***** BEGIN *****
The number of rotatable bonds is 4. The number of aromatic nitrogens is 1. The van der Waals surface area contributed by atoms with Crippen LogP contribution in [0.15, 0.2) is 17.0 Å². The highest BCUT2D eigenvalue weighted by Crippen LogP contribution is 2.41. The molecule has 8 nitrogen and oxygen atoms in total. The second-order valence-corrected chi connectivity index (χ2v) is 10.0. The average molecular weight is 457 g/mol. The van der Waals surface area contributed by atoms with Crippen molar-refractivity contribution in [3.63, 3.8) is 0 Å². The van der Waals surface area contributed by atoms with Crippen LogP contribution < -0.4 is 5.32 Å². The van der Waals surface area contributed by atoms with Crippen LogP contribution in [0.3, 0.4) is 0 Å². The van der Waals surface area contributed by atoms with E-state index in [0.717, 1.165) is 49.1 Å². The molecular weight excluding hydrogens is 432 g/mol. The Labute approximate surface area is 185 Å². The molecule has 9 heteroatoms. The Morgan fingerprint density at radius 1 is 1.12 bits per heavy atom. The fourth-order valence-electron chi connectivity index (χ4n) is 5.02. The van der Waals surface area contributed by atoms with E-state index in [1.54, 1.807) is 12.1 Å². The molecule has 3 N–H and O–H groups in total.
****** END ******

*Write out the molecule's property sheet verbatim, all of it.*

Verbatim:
The number of rotatable bonds is 4. The number of aromatic nitrogens is 1. The van der Waals surface area contributed by atoms with Crippen LogP contribution in [0.15, 0.2) is 17.0 Å². The highest BCUT2D eigenvalue weighted by Crippen LogP contribution is 2.41. The molecule has 8 nitrogen and oxygen atoms in total. The second-order valence-corrected chi connectivity index (χ2v) is 10.0. The average molecular weight is 457 g/mol. The van der Waals surface area contributed by atoms with Crippen molar-refractivity contribution in [3.63, 3.8) is 0 Å². The van der Waals surface area contributed by atoms with Crippen LogP contribution < -0.4 is 5.32 Å². The van der Waals surface area contributed by atoms with Crippen LogP contribution in [0.3, 0.4) is 0 Å². The van der Waals surface area contributed by atoms with E-state index in [0.717, 1.165) is 49.1 Å². The molecular weight excluding hydrogens is 432 g/mol. The Labute approximate surface area is 185 Å². The molecule has 9 heteroatoms. The Morgan fingerprint density at radius 1 is 1.12 bits per heavy atom. The fourth-order valence-electron chi connectivity index (χ4n) is 5.02. The van der Waals surface area contributed by atoms with E-state index in [1.54, 1.807) is 12.1 Å². The molecule has 3 N–H and O–H groups in total.